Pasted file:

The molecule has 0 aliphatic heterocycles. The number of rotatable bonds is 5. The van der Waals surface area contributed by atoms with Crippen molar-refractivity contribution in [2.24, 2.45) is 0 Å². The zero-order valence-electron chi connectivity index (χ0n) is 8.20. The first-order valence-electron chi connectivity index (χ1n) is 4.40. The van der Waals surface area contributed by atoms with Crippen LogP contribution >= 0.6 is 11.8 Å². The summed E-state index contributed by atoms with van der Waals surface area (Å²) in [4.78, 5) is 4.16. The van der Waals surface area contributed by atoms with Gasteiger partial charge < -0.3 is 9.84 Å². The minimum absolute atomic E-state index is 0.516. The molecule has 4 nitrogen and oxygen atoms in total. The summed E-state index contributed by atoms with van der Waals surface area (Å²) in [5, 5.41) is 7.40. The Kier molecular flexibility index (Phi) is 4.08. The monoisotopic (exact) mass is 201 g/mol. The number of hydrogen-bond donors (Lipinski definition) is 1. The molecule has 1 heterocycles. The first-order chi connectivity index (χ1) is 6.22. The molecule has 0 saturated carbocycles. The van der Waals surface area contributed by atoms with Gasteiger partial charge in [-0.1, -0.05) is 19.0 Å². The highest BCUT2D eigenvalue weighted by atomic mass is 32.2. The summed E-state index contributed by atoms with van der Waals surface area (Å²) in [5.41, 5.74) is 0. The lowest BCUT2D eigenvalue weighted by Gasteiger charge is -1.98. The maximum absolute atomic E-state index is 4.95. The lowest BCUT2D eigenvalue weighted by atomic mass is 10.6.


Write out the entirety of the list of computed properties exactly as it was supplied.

The molecule has 0 aliphatic heterocycles. The number of rotatable bonds is 5. The van der Waals surface area contributed by atoms with Crippen molar-refractivity contribution in [2.24, 2.45) is 0 Å². The zero-order valence-electron chi connectivity index (χ0n) is 8.20. The first-order valence-electron chi connectivity index (χ1n) is 4.40. The van der Waals surface area contributed by atoms with Crippen LogP contribution >= 0.6 is 11.8 Å². The summed E-state index contributed by atoms with van der Waals surface area (Å²) in [4.78, 5) is 4.16. The van der Waals surface area contributed by atoms with Gasteiger partial charge < -0.3 is 9.84 Å². The minimum absolute atomic E-state index is 0.516. The molecule has 4 nitrogen and oxygen atoms in total. The summed E-state index contributed by atoms with van der Waals surface area (Å²) in [5, 5.41) is 7.40. The Kier molecular flexibility index (Phi) is 4.08. The monoisotopic (exact) mass is 201 g/mol. The number of hydrogen-bond donors (Lipinski definition) is 1. The molecule has 1 heterocycles. The first-order chi connectivity index (χ1) is 6.22. The molecule has 0 saturated carbocycles. The van der Waals surface area contributed by atoms with Gasteiger partial charge in [-0.1, -0.05) is 19.0 Å². The highest BCUT2D eigenvalue weighted by atomic mass is 32.2. The summed E-state index contributed by atoms with van der Waals surface area (Å²) in [5.41, 5.74) is 0. The lowest BCUT2D eigenvalue weighted by Gasteiger charge is -1.98. The maximum absolute atomic E-state index is 4.95. The lowest BCUT2D eigenvalue weighted by atomic mass is 10.6.